There is much controversy about the realities of global warming and how they may or may not relate to anthropogenic increases in atmospheric greenhouse gases. But there are four things that should not be disputed:
- Scientists don't know everything.
- The fact that we don't know everything doesn't mean that we don't know some things.
- It is virtually impossible to predict the future with certainty.
- Global warming, per se, should not be the only issue.
What We Do Know
Billions of years ago much of the carbon that now exists under the surface of the earth as fossil fuels was actually in Earth's atmosphere in the form of carbon dioxide – CO2 – and methane.
Scientists believe that Earth's atmosphere initially consisted of hydrogen and helium, but this "first" atmosphere was dissipated by heat from Earth's still-molten crust, the sun, and solar winds. Then, as the crust cooled, gases released by numerous volcanoes on the surface produced a "second" atmosphere – about 100 times as large as the one we have now – consisting primarily of CO2, water vapor, hydrogen, and nitrogen in the form of ammonia. As Earth cooled further a large portion of the water condensed on the surface and much of the CO2 dissolved in the resulting oceans, combined with minerals, and precipitated out as carbonates. This left a residual "late" second atmosphere consisting of CO2, water vapor, ammonia, and methane probably formed by reaction of hydrogen and CO2. These gases exerted a "greenhouse" effect, trapping radiant energy from the surface as heat, which prevented the surface from cooling further and becoming a frozen waste. There was little or no free oxygen, and oxygen-dependent life forms, as we know them, would not have been able to exist at that time.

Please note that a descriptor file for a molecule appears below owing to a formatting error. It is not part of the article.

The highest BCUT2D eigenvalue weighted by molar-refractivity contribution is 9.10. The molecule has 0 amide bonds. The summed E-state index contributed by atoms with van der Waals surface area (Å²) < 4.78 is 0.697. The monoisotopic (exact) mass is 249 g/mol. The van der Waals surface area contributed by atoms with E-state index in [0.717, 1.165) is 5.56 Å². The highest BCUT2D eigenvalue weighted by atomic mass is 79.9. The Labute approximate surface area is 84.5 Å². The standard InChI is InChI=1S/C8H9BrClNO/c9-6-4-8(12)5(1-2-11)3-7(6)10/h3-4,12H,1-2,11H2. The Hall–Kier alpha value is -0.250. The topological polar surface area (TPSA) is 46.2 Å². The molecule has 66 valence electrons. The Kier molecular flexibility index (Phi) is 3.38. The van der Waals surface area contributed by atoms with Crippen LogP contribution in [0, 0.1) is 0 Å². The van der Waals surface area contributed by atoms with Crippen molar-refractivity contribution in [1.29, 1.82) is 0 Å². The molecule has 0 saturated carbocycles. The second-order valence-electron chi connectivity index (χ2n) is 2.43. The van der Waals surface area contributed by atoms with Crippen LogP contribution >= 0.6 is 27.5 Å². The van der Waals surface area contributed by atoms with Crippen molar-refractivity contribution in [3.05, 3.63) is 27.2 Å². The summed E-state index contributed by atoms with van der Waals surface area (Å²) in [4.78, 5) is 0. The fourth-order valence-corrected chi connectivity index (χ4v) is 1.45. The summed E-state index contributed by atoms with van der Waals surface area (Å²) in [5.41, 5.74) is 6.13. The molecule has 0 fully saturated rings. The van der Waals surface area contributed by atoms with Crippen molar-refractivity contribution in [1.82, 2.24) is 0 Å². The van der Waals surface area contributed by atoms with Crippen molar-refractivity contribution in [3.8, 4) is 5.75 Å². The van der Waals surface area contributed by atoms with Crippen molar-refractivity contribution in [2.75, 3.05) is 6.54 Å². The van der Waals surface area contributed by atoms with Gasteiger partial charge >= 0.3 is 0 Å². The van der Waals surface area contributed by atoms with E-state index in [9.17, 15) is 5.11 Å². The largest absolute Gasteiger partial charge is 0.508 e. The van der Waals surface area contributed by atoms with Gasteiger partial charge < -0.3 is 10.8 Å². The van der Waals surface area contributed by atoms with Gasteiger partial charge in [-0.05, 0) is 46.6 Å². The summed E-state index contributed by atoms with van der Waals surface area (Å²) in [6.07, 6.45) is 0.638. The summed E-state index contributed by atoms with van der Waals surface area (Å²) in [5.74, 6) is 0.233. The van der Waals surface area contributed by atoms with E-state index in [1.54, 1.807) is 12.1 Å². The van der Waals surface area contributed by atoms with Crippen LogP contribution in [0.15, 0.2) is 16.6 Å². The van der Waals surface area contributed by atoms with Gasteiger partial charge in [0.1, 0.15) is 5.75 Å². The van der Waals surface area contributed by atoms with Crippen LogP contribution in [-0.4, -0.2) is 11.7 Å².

However, sometime between three and four billion years ago, simple life forms known as cyanobacteria did develop. These were photosynthetic, i.e., they had the ability to capture radiant energy from the sun and to grow by using that energy to take CO2 and ammonia and synthesize from them, in combination with water, the larger, more complex carbon-, nitrogen-, and oxygen-containing molecules – nucleic acids, proteins, and carbohydrates – that made up their structures and living material. In doing this, they also released oxygen, which gradually accumulated in the atmosphere and made it more like the air we now breathe. Then, during the subsequent billions of years, more complex organisms evolved – some photosynthetic, but some also developing the ability to respire and derive energy by combining a portion of the free oxygen released by photosynthesis with other carbon sources, and some, once the required oxygen became readily available, losing the ability to derive energy from photosynthesis and living by respiration alone. The actions of all these living organisms, together with other chemical processes including removal of oxygen by combination with other chemicals in the crust and photolytic reaction with methane and with ammonia to produce CO2, free nitrogen, and water – produced the "third" atmosphere containing roughly the composition of 78% nitrogen, 21% oxygen, and trace levels of CO2 and other gases we see today. Meanwhile, a portion of the living material of these organisms became captured under Earth's crust and lost oxygen to form the fossil fuels – coal, oil, and natural gas – that are so useful to our society.